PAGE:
Providing more than 1,000 restaurants UK-wide with expert advice on sourcing food, managing resources efficiently and working with their community, the organisation has a way to go to sign up more Scottish restaurants. There are currently only a handful, with Café St Honoré the first to sign up four years ago, and others including The Airds Hotel and Restaurant, at Port Appin in Argyll, the Mains of Scotstown Inn, in Bridge of Don, Aberdeenshire, and Gamba, in Glasgow.
Back safely on terra firma, after checking out the grass roof and kitchen facilities at fellow SRA member Tim Bouget’s Ode restaurant in preparation for his own eco-upgrade at Café St Honoré, 41-year-old Forbes explains his commitment to sustainability. “It’s top of my list of priorities at the restaurant; it’s a way of life. It’s about sourcing, how we treat staff, water usage.
“At first it was a chore to separate plastic, cans, paper, and we failed dramatically, but now we recycle everything. We only have one carrier bag a week of waste. Food scraps go for compost or are made into electricity by the Cyrenians. Before this, it would all have gone to landfill. Imagine if all the hotels, restaurants, hospitals, schools did the same. We need more of it in Scotland, but it will happen. Sustainability is here to stay.”
Forbes is keen to point out there’s nothing new about sustainability and, being a fourth generation cook, he should know. “Our grandparents’ generation would have been accustomed to preserving resources, growing their own and buying local. If you go back to the end of the Second World War people were eating locally and healthily, but then they became more affluent and went mad over choice, forgetting about quality.”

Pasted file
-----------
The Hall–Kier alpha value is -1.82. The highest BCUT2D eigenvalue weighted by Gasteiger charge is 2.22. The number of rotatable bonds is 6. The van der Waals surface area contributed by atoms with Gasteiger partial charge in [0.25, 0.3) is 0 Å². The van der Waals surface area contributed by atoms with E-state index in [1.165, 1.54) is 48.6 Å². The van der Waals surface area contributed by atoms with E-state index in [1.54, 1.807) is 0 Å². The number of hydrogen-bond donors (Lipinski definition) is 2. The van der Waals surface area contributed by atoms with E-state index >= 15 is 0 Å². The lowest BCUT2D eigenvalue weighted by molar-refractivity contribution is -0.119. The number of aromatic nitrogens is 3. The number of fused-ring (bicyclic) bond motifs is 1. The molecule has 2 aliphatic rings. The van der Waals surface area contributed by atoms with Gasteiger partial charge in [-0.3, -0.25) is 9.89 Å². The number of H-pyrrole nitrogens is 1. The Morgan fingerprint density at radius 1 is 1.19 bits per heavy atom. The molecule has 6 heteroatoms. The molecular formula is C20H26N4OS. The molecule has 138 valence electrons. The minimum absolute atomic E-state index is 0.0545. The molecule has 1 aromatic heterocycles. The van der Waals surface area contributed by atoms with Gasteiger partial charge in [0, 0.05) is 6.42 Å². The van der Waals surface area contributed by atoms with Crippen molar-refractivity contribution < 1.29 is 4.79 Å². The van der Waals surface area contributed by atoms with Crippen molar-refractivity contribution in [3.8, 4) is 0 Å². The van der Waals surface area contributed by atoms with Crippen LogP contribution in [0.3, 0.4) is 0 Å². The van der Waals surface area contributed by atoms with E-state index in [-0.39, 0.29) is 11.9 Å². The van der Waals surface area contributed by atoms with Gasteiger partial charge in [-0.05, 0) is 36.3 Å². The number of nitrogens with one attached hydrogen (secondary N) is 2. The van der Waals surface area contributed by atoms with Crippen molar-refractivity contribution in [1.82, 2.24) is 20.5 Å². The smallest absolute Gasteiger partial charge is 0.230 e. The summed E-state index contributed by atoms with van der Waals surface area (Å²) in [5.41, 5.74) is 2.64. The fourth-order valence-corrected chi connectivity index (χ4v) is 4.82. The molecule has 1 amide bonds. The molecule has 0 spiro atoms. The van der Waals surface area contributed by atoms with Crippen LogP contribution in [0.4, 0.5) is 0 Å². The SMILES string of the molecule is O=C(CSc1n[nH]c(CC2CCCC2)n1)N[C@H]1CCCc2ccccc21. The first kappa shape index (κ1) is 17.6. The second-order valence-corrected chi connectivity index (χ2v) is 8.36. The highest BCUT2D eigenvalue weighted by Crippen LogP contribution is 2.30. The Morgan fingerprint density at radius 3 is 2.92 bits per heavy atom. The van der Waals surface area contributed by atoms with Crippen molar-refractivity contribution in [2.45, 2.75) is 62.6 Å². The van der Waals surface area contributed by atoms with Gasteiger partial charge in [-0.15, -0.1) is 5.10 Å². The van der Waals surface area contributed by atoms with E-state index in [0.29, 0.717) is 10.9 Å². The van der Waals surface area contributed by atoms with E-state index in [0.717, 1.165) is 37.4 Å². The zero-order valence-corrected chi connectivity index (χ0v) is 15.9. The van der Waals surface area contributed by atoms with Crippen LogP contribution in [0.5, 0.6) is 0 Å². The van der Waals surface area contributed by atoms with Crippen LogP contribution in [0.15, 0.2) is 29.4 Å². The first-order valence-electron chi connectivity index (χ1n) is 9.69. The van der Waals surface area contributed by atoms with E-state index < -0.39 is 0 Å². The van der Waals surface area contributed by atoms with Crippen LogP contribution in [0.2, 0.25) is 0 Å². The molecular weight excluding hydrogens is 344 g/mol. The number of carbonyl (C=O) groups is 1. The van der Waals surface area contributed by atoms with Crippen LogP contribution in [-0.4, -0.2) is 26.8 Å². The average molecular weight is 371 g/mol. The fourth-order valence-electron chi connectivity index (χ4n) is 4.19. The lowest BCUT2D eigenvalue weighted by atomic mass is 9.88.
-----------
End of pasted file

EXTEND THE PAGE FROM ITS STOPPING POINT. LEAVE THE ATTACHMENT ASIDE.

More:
At his little oasis down a cobbled lane in the heart of the capital, Forbes has a courtyard where apples from the tree and broad beans, tomatoes, strawberries and herbs go straight onto plates. As he plans more energy-efficient cooking facilities and the replacement of the plastic roof in his courtyard with turf, he is fighting back against what he calls “the dull homogenisation of supermarket bland everydayness”.
Forbes also works with the Slow Food movement and is a regular face at Stockbridge Farmers’ Market every Saturday, where he meets the growers, producers and artisans, “the true heroes of it all”. He says, “By doing that, we can serve food where customers know the provenance and that it has integrity. This food tastes better too.
“There’s nothing wrong with international dishes, and in the past I would have done something Chinese, or fois gras, but we should cook regionally. Our own food is wonderful. I still remember the taste and smell of my grandmother’s scotch broth. Now I serve it in the restaurant.
“We buy whole animals, reared here, and use it all. Everything is from within 150 miles of the restaurant – and it doesn’t get in unless it has a story. We buy in season so the carbon footprint is smaller and it makes economic sense, it’s a no-brainer,” he says.